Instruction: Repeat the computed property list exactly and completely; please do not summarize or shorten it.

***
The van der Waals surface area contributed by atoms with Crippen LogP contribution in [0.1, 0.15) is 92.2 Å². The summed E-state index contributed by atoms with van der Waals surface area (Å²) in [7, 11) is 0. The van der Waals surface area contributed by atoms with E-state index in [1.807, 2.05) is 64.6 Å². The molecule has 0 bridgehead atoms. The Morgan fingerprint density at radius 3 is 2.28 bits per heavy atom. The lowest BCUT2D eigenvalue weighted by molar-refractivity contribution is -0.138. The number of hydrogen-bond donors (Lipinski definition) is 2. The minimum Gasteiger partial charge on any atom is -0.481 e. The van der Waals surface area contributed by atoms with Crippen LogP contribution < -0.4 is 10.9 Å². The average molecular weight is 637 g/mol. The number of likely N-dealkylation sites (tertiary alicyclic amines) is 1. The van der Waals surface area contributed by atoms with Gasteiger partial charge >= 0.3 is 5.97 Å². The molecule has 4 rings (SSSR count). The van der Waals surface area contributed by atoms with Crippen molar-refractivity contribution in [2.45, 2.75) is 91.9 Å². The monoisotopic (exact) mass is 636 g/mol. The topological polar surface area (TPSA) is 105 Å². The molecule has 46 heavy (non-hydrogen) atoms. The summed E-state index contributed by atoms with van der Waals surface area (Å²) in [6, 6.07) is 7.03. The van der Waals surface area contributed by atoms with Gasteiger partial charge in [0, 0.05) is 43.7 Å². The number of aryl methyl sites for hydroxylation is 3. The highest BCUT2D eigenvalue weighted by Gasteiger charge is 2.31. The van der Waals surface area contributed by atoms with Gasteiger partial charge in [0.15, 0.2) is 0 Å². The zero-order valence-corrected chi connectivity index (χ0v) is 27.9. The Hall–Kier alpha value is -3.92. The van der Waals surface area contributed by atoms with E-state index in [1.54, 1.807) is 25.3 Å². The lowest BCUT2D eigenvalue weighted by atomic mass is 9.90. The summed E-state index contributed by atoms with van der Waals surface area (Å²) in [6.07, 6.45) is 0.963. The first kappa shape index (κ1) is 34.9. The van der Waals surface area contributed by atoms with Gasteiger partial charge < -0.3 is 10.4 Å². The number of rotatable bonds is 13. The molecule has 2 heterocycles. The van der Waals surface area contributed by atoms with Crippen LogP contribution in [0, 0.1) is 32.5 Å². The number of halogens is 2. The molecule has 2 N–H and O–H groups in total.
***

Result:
The van der Waals surface area contributed by atoms with Crippen LogP contribution in [0.1, 0.15) is 92.2 Å². The summed E-state index contributed by atoms with van der Waals surface area (Å²) in [7, 11) is 0. The van der Waals surface area contributed by atoms with E-state index in [1.807, 2.05) is 64.6 Å². The molecule has 0 bridgehead atoms. The Morgan fingerprint density at radius 3 is 2.28 bits per heavy atom. The lowest BCUT2D eigenvalue weighted by molar-refractivity contribution is -0.138. The number of hydrogen-bond donors (Lipinski definition) is 2. The minimum Gasteiger partial charge on any atom is -0.481 e. The van der Waals surface area contributed by atoms with Crippen LogP contribution < -0.4 is 10.9 Å². The average molecular weight is 637 g/mol. The number of likely N-dealkylation sites (tertiary alicyclic amines) is 1. The van der Waals surface area contributed by atoms with Gasteiger partial charge >= 0.3 is 5.97 Å². The molecule has 4 rings (SSSR count). The van der Waals surface area contributed by atoms with Crippen molar-refractivity contribution in [2.45, 2.75) is 91.9 Å². The monoisotopic (exact) mass is 636 g/mol. The topological polar surface area (TPSA) is 105 Å². The molecule has 46 heavy (non-hydrogen) atoms. The summed E-state index contributed by atoms with van der Waals surface area (Å²) in [6, 6.07) is 7.03. The van der Waals surface area contributed by atoms with Gasteiger partial charge in [0, 0.05) is 43.7 Å². The number of aryl methyl sites for hydroxylation is 3. The highest BCUT2D eigenvalue weighted by Gasteiger charge is 2.31. The van der Waals surface area contributed by atoms with Gasteiger partial charge in [0.15, 0.2) is 0 Å². The zero-order valence-corrected chi connectivity index (χ0v) is 27.9. The Hall–Kier alpha value is -3.92. The van der Waals surface area contributed by atoms with E-state index in [1.54, 1.807) is 25.3 Å². The lowest BCUT2D eigenvalue weighted by atomic mass is 9.90. The summed E-state index contributed by atoms with van der Waals surface area (Å²) in [6.07, 6.45) is 0.963. The first kappa shape index (κ1) is 34.9. The van der Waals surface area contributed by atoms with Gasteiger partial charge < -0.3 is 10.4 Å². The number of rotatable bonds is 13. The molecule has 2 heterocycles. The van der Waals surface area contributed by atoms with Crippen LogP contribution in [0, 0.1) is 32.5 Å². The number of halogens is 2. The molecule has 2 N–H and O–H groups in total.